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New platform highlights women’s leadership in addressing global challenges – Global Issues

UNGA platform of newly established female leaders organized Event where they discuss global issues by topic Women leaders’ transformational solutions to today’s interconnected challenges.

In attendance were President Katalin Novák of Hungary, Prime Minister Sheikh Hasina of Bangladesh, Prime Minister Katrín Jakobsdóttir of Iceland, Prime Minister Fiamē Naomi Mataʻafa of Samoa, Prime Minister Robinah Nabbanja of Uganda, Prime Minister Evelyn Wever-Croes of Aruba, and Prime Minister. General Silveria E. Jacobs of St. Maarten, as well as former Prime Minister Helen Clark of New Zealand.

Making a ‘positive difference’

Recent global crises, such as COVID-19 pandemics, climate emergencies and conflict, have shown the positive difference that women leadership and decision-making can make in executive, parliamentary and public administration positions.

For example, data from the United Nations Development Program (UNDP) and UN Womenpointed out that governments with higher representation of women in parliament have passed a number of more gender-sensitive policy measures in response to the pandemicinclude policies aimed directly at enhancing women’s economic security.

Tuesday’s event was hosted by the Office of the President of the United Nations General Assembly and UN Women, in collaboration with the Council of Women World Leaders (CWWL).

Transformational Leadership

In his remarks to the meeting, General Assembly President Csaba Kőrösi made the case for more women in government.

“Women’s leadership is transformative. The women leaders with us today are living proof of this fact,” he said.

“Comprehensive governance can lead to policies” Create positive change long term. By integrating the perspectives of diverse women – especially at the highest levels – governments can effectively tailor and target solutions to those who need them most.”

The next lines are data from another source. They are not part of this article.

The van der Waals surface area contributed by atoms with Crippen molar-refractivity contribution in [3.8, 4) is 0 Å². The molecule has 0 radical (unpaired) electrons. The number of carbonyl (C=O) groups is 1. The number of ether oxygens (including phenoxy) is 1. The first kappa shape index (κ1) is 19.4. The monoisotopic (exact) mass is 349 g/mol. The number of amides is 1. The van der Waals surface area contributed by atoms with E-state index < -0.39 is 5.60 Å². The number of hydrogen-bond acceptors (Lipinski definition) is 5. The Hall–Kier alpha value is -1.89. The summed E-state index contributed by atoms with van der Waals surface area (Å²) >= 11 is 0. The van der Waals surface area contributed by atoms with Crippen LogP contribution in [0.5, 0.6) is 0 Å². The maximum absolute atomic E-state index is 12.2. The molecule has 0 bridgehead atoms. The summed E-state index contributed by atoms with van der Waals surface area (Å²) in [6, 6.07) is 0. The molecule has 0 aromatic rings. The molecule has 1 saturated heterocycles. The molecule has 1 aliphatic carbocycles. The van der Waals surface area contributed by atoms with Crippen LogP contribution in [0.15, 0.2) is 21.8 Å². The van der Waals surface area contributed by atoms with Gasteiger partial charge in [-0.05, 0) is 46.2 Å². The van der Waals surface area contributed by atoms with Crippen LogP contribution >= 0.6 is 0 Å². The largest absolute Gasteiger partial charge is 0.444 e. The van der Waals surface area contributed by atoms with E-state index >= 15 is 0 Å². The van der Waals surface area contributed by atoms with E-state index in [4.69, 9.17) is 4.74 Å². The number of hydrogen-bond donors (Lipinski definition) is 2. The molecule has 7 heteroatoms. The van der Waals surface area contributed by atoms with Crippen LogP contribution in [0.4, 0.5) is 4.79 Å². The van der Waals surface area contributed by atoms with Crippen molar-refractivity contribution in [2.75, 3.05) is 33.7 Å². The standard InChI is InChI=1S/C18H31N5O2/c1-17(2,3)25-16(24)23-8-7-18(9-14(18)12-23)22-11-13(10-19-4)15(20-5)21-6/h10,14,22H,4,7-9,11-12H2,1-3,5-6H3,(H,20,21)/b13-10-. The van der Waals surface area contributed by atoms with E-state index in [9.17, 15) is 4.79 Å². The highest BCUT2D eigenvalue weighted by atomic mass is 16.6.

Long road ahead

Of the 193 countries that are Member States of the United Nations, only 28 women hold elected Heads of State or Government positions.

There is still a long way to go when it comes to the percentage of women in other levels of political office.

Globally, women make up 21% of the world’s ministers, 26% of national MPs and 34% of elected local government seats.

A new one UN report further revealed that at the current rate of progress, equal representation of parliament will not be reached until 2062.

Sima Bahous, Executive Director of UN Women, sees the powerful role of the newly formed leadership platform.

“As more women take the lead in political and public life, everyone benefitsespecially during crises,” she said.

“A new generation of girls sees a possible future for themselves. Health, education, childcare and violence against women get more attention and better solutions. We must find every possible way to amplify the wealth that women leaders bring. This platform is an opportunity to do just that. ”

‘We must act now’

The UNGA Women Leaders Global Forum has its roots in a meeting in September 2021 between Women Leaders of State and Government and Abdulla Shahid, who was the President of the General Assembly at the time.

Mr. Shahid emphasized the importance of Tuesday’s event, based on statistics.

“At our current rate of progress, it may take 300 years to achieve gender equality, “I said. “We must act now. Accelerate investment in girls and women. Scaling up efforts to empower women. Expand opportunities for girls. Eliminating gender-based violence”.

More women, more diversity

According to the event organizers, the UNGA Forum on Women Leaders will also help bring visibility to women in prominent political leadership positions.

They added that the important role of women’s leadership in promoting sustainable development has been recognized.

Countries with more female political leaders tend to be more concerned with issues such as health, education, infrastructure, and ending violence against women.

In response to the pandemic, women leaders advocate policies that address its economic and social impacts on the most vulnerable groups.

Representation problem

The data also show that in conflict-affected contexts, women’s representation in public life gives high credibility to peace and negotiation processes, helping to unify affected communities. divide.

Furthermore, research also shows that having more women in power increases girls’ educational and career aspirations.

“It is my strong belief that The world needs more female leaders and more diverse leaderspeople of all backgrounds and life experiences,” said Ms. Jakobsdóttir, Prime Minister of Iceland and President of CWWL.

“The decisions that leaders make affect everyone in our society. These decisions should be made by people who have a real and profound understanding of how most people live, what their concerns are, and thus meet their needs. ”

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